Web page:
Another thing is that you designate the components semantically to different layers.

One thing that @Component offers is that you can annotate other annotations with it, and then use them the same way as @Service.

For example recently I made:

public @interface ScheduledJob {..}

So all classes annotated with @ScheduledJob are spring beans and in addition to that are registered as quartz jobs. You just have to provide code that handles the specific annotation.


@Component is equivalent to


@Service, @Controller, @Repository = {@Component + some more special functionality}

That mean Service, The Controller and Repository are functionally the same.

The three annotations are used to separate "Layers" in your application,

  • Controllers just do stuff like dispatching, forwarding, calling service methods etc.
  • Service Hold business Logic, Calculations etc.
  • Repository are the DAOs (Data Access Objects), they access the database directly.

Now you may ask why separate them: (I assume you know AOP-Aspect Oriented Programming)

Let's say you want to Monitors the Activity of the DAO Layer only. You will write an Aspect (A class) class that does some logging before and after every method of your DAO is invoked, you are able to do that using AOP as you have three distinct Layers and are not mixed.

So you can do logging of DAO "around", "before" or "after" the DAO methods. You could do that because you had a DAO in the first place. What you just achieved is Separation of concerns or tasks.

Imagine if there were only one annotation @Controller, then this component will have dispatching, business logic and accessing database all mixed, so dirty code!

Above mentioned is one very common scenario, there are many more use cases of why to use three annotations.


In Spring @Component, @Service, @Controller, and @Repository are Stereotype annotations which are used for:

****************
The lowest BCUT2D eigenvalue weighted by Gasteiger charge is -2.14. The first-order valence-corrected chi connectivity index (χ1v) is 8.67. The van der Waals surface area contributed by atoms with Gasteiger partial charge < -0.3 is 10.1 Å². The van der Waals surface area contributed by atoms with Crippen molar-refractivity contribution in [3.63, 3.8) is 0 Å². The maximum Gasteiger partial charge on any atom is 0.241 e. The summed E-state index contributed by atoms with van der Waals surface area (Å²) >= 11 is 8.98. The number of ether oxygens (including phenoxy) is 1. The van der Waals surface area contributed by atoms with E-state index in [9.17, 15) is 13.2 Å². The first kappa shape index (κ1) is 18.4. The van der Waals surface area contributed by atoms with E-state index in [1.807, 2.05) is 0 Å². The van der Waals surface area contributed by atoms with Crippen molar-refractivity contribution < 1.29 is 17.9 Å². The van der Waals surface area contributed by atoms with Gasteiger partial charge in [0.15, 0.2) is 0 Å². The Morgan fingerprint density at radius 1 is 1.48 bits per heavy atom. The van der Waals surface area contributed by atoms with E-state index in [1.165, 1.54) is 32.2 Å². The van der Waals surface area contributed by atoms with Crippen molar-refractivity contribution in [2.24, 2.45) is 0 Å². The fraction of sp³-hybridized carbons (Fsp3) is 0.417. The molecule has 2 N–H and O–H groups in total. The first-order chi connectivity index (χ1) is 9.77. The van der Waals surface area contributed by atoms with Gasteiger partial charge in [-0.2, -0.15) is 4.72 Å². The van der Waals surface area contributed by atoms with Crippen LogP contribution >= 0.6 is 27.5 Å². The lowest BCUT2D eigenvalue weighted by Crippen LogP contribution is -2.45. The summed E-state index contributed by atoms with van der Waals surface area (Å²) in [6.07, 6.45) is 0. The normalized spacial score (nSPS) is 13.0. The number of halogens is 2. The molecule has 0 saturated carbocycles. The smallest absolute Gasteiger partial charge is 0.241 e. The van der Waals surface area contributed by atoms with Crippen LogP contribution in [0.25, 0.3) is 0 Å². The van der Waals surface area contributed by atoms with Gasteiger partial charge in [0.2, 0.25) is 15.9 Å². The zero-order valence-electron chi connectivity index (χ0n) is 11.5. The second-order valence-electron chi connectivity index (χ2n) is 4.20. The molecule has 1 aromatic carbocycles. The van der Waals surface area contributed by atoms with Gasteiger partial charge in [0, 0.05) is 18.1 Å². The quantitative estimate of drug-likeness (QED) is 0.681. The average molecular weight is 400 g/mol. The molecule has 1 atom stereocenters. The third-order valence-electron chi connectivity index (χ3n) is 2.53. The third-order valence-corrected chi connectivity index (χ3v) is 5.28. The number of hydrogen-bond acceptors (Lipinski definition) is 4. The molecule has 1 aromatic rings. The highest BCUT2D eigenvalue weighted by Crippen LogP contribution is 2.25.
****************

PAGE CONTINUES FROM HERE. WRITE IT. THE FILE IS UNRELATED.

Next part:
@Controller: where your request mapping from presentation page done i.e. Presentation layer won't go to any other file it goes directly to @Controller class and checks for requested path in @RequestMapping annotation which written before method calls if necessary.

@Service: All business logic is here i.e. Data related calculations and all.This annotation of business layer in which our user not directly call persistence method so it will call this method using this annotation. It will request @Repository as per user request

@Repository: This is Persistence layer(Data Access Layer) of application which used to get data from the database. i.e. all the Database related operations are done by the repository.

@Component - Annotate your other components (for example REST resource classes) with a component stereotype.

Indicates that an annotated class is a "component". Such classes are considered as candidates for auto-detection when using annotation-based configuration and classpath scanning.

Other class-level annotations may be considered as identifying a component as well, typically a special kind of component: e.g. the @Repository annotation or AspectJ's @Aspect annotation.

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Spring 2.5 introduces further stereotype annotations: @Component, @Service and @Controller. @Component serves as a generic stereotype for any Spring-managed component; whereas, @Repository, @Service, and @Controller serve as specializations of @Component for more specific use cases (e.g., in the persistence, service, and presentation layers, respectively). What this means is that you can annotate your component classes with @Component, but by annotating them with @Repository, @Service, or @Controller instead, your classes are more properly suited for processing by tools or associating with aspects. For example, these stereotype annotations make ideal targets for pointcuts. Of course, it is also possible that @Repository, @Service, and @Controller may carry additional semantics in future releases of the Spring Framework. Thus, if you are making a decision between using @Component or @Service for your service layer, @Service is clearly the better choice. Similarly, as stated above, @Repository is already supported as a marker for automatic exception translation in your persistence layer.

@Component – Indicates a auto scan component.
@Repository – Indicates DAO component in the persistence layer.
@Service – Indicates a Service component in the business layer.
@Controller – Indicates a controller component in the presentation layer.

reference :- Spring Documentation - Classpath scanning, managed components and writing configurations using Java